Human brain imaging has provided much information about pain processing and pain modulation, but brain imaging in rodents can provide information not attainable in human studies. First, the short lifespan of rats and mice, as well as the ability to have homogenous genetics and environments, allows for longitudinal studies of the effects of chronic pain on the brain. Second, brain imaging in animals allows for the testing of central actions of novel pharmacological and nonpharmacological analgesics before they can be tested in humans. The two most commonly used brain imaging methods in rodents are magnetic resonance imaging (MRI) and positron emission tomography (PET). MRI provides better spatial and temporal resolution than PET, but PET allows for the imaging of neurotransmitters and non-neuronal cells, such as astrocytes, in addition to functional imaging. One problem with rodent brain imaging involves methods for keeping the subject still in the scanner. Both anesthetic agents and restraint techniques have potential confounds. Some PET methods allow for tracer uptake before the animal is anesthetized, but imaging a moving animal also has potential confounds. Despite the challenges associated with the various techniques, the 31 studies using either functional MRI or PET to image pain processing in rodents have yielded surprisingly consistent results, with brain regions commonly activated in human pain imaging studies (somatosensory cortex, cingulate cortex, thalamus) also being activated in the majority of these studies. Pharmacological imaging in rodents shows overlapping activation patterns with pain and opiate analgesics, similar to what is found in humans. Despite the many structural imaging studies in human chronic pain patients, only one study has been performed in rodents, but that study confirmed human findings of decreased cortical thickness associated with chronic pain. Future directions in rodent pain imaging include miniaturized PET for the freely moving animal, as well as new MRI techniques that enable ongoing chronic pain imaging.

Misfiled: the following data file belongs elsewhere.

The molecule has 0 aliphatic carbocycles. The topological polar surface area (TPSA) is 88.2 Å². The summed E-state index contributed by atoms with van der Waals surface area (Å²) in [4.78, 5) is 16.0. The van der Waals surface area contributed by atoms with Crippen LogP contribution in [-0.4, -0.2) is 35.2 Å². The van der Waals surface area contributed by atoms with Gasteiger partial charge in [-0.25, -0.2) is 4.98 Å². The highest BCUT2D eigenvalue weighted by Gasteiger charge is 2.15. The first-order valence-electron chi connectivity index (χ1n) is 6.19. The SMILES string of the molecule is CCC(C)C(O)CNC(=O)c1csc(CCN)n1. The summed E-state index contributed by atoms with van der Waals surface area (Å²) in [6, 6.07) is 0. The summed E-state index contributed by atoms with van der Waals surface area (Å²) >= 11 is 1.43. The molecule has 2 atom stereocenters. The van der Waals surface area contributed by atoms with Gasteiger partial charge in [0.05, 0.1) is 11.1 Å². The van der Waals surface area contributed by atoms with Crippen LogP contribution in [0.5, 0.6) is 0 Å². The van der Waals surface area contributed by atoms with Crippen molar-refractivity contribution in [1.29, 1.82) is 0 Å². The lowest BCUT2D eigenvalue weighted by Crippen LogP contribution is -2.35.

Bibliographical noteFunding Information:
SJT was supported by a grant from Astra Zeneca Canada. We would like to thank Laura S Stone for her insightful comments on the manuscript.